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Ramsey v The Trustees for the Roman Catholic Church for the Diocese of Parramatta

GMH Legal has recently succeeded in a significant unfair dismissal case heard before the Fair Work Commission. The Applicant, Mr Michael Ramsey, was an IT manager for CatholicCare in the Roman Catholic Diocese of Parramatta.

Mr Ramsey had been a full-time IT manager at CatholicCare since July 2010. During the course of his employment with CatholicCare, Mr Ramsey maintained a high standard of work, and was well-liked by his colleagues with witness statements and evidence tendered in Mr Ramsey’s favour being given by two former CEO’s of CatholicCare and the religious consecrated members of CatholicCare.

Mr Ramsey was summoned by the HR Manager of the Roman Catholic Diocese of Parramatta for a work performance meeting on three occasions. These meetings were outside of his usual place of employment and were scheduled to take place in the Diocesan Chancery office. On the first two occasions Mr Ramsey was kept waiting by the HR Manager for four hours each time as the HR Manager was too busy to meet him. Vice President Hatcher in his Fair Work Commission judgement dated 27 January 2017 characterised the HR Manager’s treatment of Mr Ramsey “arrogant and disrespectful”.

After a faultless almost seven year employment period with CatholicCare, Mr Ramsey was given two warning letters on the same day by CatholicCare, and was then terminated three (3) days later when the HR Manager for the Catholic Diocese of Parramatta, accused Mr Ramsey of pushing her on the shoulder.

The two warning letters given to Mr Ramsey were found to be “issued without any proper justification” and “a completely excessive response” by Vice President Hatcher.

Vice President Hatcher went on to state that the HR Manager “did not attempt any independent investigation or analysis” of any of the employment matters of concern prior to issuing the warning letters to Mr Ramsey. On issuing two warning letters on the same day, Vice President states “additionally, the process of constructing and delivering two separate warning letters at the same time, instead of one letter, was entirely artificial and, I infer, intended to build up an adverse employment record for Mr Ramsey.”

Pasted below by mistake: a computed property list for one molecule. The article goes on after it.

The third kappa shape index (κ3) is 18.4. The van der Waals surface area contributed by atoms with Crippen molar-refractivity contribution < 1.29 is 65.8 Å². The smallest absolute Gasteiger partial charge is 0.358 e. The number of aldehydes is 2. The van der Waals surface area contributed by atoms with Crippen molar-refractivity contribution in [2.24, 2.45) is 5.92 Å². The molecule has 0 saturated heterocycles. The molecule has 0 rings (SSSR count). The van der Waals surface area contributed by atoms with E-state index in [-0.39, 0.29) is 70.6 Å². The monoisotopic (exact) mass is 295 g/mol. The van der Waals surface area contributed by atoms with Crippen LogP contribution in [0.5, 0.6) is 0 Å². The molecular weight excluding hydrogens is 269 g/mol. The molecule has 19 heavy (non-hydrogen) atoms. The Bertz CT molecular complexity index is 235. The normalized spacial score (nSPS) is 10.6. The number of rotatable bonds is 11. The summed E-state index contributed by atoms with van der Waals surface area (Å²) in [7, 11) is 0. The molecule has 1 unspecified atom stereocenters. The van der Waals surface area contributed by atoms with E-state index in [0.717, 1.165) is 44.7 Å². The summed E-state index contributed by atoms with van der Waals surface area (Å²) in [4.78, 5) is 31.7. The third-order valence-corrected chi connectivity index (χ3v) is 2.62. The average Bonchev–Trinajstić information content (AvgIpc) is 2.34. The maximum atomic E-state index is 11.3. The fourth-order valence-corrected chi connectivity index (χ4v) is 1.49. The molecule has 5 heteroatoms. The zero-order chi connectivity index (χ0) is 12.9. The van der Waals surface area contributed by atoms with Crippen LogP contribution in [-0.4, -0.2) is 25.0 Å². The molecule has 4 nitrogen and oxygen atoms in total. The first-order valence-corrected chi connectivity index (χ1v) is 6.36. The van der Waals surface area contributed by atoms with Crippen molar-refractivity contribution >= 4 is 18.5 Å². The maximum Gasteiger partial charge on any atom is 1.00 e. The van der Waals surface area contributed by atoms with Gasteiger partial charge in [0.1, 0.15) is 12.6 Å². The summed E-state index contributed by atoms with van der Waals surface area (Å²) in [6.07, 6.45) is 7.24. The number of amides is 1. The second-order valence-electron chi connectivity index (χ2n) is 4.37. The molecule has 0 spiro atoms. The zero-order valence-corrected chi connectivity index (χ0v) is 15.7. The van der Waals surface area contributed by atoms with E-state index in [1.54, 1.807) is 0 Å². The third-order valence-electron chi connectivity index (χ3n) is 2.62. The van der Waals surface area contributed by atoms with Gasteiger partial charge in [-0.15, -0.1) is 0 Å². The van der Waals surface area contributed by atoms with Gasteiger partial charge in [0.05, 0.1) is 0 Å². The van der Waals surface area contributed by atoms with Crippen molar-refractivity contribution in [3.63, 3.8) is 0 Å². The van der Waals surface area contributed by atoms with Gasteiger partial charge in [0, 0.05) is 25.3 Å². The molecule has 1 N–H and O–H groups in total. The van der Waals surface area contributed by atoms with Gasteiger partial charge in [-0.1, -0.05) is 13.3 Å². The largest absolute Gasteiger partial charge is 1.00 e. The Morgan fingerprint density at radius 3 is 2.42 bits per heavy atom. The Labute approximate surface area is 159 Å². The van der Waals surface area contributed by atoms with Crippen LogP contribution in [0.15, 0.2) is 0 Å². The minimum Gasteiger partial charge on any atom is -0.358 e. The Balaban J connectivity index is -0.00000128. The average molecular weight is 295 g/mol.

The allegation of a push

On 9 May 2016 the HR Manager alleged that Mr Ramsey pushed her after the following conversation allegedly occurred:

  • HR Manager: You know what, you are not going to stay here, I will sack you.
  • Mr Ramsey: Why? What have I done wrong?
  • HR Manager: What the fuck do you think you are?
  • Mr Ramsey: Watch your words, this is discrimination and bullying to me. Lee is here and witness[ed] your F word.
  • HR Manager: I didn’t say anything and Lee didn’t hear anything.
  • Mr Ramsey: Are you Catholic, and you are at the Diocese of Parramatta and working here with words of God helping people, you will never go away from God.

In the HR Manager’s version of events, Mr Ramsey then used his right arm and hand to shove her on her right shoulder. In her witness statement, the HR Manager described it as “a decent shove”. In her oral evidence, the HR Manager went further and said that the shove had forced her two or three steps backwards.

In his judgement, Vice President Hatcher found that “I cannot accept [the HR Manager] as a witness of credit”. Vice President Hatcher found that “there are numerous other aspects of [the HR Manager’s] evidence and conduct which cause me to question her veracity”, and that her evidence at times was in direct contradiction with Mr Joe Cashman (Director of Administrative Services for the Diocese), Mr Geoff Officer (Chief of Operations and Finance of the Diocese), Mr Lee Netana (the IT Manager for the Diocese). As to other evidence that the HR Manager put forward as to having discussions with the leadership team of the Diocese to dismiss Mr Ramsey, Vice President Hatcher found “that [the HR Manager’s] evidence was plainly false” and further that her evidence was “not only was it directly inconsistent with the evidence of Mr Netana and Mr Ramsey, but it was also contradicted by Mr Cashman and Mr Officer.”

Mr Ramsey’s dismissal was found to be “harsh, unjust and unreasonable”. Vice-President Hatcher was “not satisfied that there was a valid reason for the dismissal”, and Mr Ramsey was denied procedural fairness and was dismissed by a person lacking impartiality and authority. As a result of this, Mr Ramsey was awarded 26 weeks in compensation.

The full judgement can be viewed here.Judgement – Ramsey v The Trustees for the Roman Catholic Church for the Diocese of Parramatta

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